Do you hunger for righteousness yet are consumed by your sin and failure? Blessed are you, Christ has come near to quench your thirst and set you free. Do you show mercy yet receive truculence? Is your heart pure and loving yet you are taken advantage of? Do you make peace yet reap turmoil? Do you pursue the things of God yet suffer persecution? Are you spit on, cast aside, rejected, despised, hated, ostracized, marginalized, torn down and beat up? Are you destitute, weary, despondent, worn down from life and the world caught in the doldrums seeking relief and refuge? Blessed are you, Christ has come near and the Kingdom is yours if you will have it.
Revelation 7:13-17 speaks of a great multitude from every nation, tribe, people group, and language gathered around the throne of God. John then records the conversation he has with a man there:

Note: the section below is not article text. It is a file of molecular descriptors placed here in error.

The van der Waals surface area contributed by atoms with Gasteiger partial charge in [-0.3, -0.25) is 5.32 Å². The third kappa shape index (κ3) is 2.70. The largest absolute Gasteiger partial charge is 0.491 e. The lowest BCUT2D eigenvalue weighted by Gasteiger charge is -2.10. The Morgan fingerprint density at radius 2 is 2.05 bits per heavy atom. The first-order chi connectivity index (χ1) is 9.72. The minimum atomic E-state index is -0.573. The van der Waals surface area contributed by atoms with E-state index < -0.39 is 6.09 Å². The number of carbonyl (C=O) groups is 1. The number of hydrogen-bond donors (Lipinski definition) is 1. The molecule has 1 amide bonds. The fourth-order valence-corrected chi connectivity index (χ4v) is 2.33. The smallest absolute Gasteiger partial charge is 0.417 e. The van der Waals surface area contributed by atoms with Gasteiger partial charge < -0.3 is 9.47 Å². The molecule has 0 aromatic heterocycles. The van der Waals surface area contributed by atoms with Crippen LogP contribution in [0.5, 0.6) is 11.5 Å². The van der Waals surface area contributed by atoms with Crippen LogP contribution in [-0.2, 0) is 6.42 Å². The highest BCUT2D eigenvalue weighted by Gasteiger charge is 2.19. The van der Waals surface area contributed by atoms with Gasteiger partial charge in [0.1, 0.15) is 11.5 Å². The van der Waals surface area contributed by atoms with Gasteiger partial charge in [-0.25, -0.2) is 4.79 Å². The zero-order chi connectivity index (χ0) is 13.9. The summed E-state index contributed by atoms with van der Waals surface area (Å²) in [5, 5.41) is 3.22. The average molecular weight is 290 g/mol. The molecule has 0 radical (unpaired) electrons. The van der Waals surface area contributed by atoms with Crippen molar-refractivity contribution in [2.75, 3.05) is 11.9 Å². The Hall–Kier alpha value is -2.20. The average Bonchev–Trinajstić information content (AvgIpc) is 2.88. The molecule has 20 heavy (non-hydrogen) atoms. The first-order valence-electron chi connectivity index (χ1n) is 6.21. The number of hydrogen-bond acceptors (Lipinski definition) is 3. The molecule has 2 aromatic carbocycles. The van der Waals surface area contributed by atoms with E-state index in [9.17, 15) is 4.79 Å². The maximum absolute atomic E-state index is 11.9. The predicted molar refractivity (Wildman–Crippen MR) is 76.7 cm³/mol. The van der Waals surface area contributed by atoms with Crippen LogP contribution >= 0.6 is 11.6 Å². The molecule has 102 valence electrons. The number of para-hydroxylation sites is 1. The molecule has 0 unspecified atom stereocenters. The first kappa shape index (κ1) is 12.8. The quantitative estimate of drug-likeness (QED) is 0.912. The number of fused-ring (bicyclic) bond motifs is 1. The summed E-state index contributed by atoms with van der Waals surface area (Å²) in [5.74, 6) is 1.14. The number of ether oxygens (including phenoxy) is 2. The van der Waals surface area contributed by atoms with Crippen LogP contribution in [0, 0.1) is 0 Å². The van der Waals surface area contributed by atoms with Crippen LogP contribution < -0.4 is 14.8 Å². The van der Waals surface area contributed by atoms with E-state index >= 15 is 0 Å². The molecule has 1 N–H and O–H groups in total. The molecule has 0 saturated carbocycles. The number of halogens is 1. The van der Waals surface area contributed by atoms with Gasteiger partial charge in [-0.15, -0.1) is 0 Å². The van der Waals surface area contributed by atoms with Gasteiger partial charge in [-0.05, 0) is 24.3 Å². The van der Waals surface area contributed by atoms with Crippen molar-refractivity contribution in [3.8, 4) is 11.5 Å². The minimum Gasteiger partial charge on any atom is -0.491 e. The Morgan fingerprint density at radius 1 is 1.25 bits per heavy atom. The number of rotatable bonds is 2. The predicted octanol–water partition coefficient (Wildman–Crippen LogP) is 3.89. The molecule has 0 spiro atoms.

Then one of the elders addressed me, saying, “Who are these, clothed in white robes, and from where have they come?” I said to him, “Sir, you know.” And he said to me, “These are the ones coming out of the great tribulation. They have washed their robes and made them white in the blood of the Lamb. “Therefore they are before the throne of God, and serve him day and night in his temple; and he who sits on the throne will shelter them with his presence. They shall hunger no more, neither thirst anymore; the sun shall not strike them, nor any scorching heat. For the Lamb in the midst of the throne will be their shepherd, and he will guide them to springs of living water, and God will wipe away every tear from their eyes.” (Rev. 7:13-17 ESV)